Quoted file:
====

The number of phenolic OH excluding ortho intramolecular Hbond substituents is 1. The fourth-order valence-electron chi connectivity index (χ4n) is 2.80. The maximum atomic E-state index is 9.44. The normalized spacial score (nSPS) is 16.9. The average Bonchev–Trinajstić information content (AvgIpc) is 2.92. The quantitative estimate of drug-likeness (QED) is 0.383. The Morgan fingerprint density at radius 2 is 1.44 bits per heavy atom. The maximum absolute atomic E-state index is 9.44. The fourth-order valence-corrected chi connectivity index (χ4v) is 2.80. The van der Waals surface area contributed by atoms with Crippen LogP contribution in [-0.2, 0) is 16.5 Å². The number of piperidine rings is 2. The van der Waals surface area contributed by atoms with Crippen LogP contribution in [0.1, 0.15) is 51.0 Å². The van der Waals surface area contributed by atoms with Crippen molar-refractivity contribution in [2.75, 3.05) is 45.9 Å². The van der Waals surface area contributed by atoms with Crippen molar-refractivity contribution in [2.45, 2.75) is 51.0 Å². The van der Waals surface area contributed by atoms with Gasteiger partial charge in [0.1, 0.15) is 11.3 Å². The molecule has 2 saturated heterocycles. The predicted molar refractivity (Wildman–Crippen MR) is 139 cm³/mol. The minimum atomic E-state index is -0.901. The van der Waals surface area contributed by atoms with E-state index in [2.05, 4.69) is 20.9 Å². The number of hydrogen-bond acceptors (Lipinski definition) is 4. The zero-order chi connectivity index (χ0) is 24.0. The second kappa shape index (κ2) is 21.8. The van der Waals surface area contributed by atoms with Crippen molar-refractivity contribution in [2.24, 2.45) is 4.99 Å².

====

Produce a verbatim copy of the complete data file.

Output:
The number of phenolic OH excluding ortho intramolecular Hbond substituents is 1. The fourth-order valence-electron chi connectivity index (χ4n) is 2.80. The maximum atomic E-state index is 9.44. The normalized spacial score (nSPS) is 16.9. The average Bonchev–Trinajstić information content (AvgIpc) is 2.92. The quantitative estimate of drug-likeness (QED) is 0.383. The Morgan fingerprint density at radius 2 is 1.44 bits per heavy atom. The maximum absolute atomic E-state index is 9.44. The fourth-order valence-corrected chi connectivity index (χ4v) is 2.80. The van der Waals surface area contributed by atoms with Crippen LogP contribution in [-0.2, 0) is 16.5 Å². The number of piperidine rings is 2. The van der Waals surface area contributed by atoms with Crippen LogP contribution in [0.1, 0.15) is 51.0 Å². The van der Waals surface area contributed by atoms with Crippen molar-refractivity contribution in [2.75, 3.05) is 45.9 Å². The van der Waals surface area contributed by atoms with Crippen molar-refractivity contribution in [2.45, 2.75) is 51.0 Å². The van der Waals surface area contributed by atoms with Gasteiger partial charge in [0.1, 0.15) is 11.3 Å². The molecule has 2 saturated heterocycles. The predicted molar refractivity (Wildman–Crippen MR) is 139 cm³/mol. The minimum atomic E-state index is -0.901. The van der Waals surface area contributed by atoms with E-state index in [2.05, 4.69) is 20.9 Å². The number of hydrogen-bond acceptors (Lipinski definition) is 4. The zero-order chi connectivity index (χ0) is 24.0. The second kappa shape index (κ2) is 21.8. The van der Waals surface area contributed by atoms with Crippen molar-refractivity contribution in [2.24, 2.45) is 4.99 Å².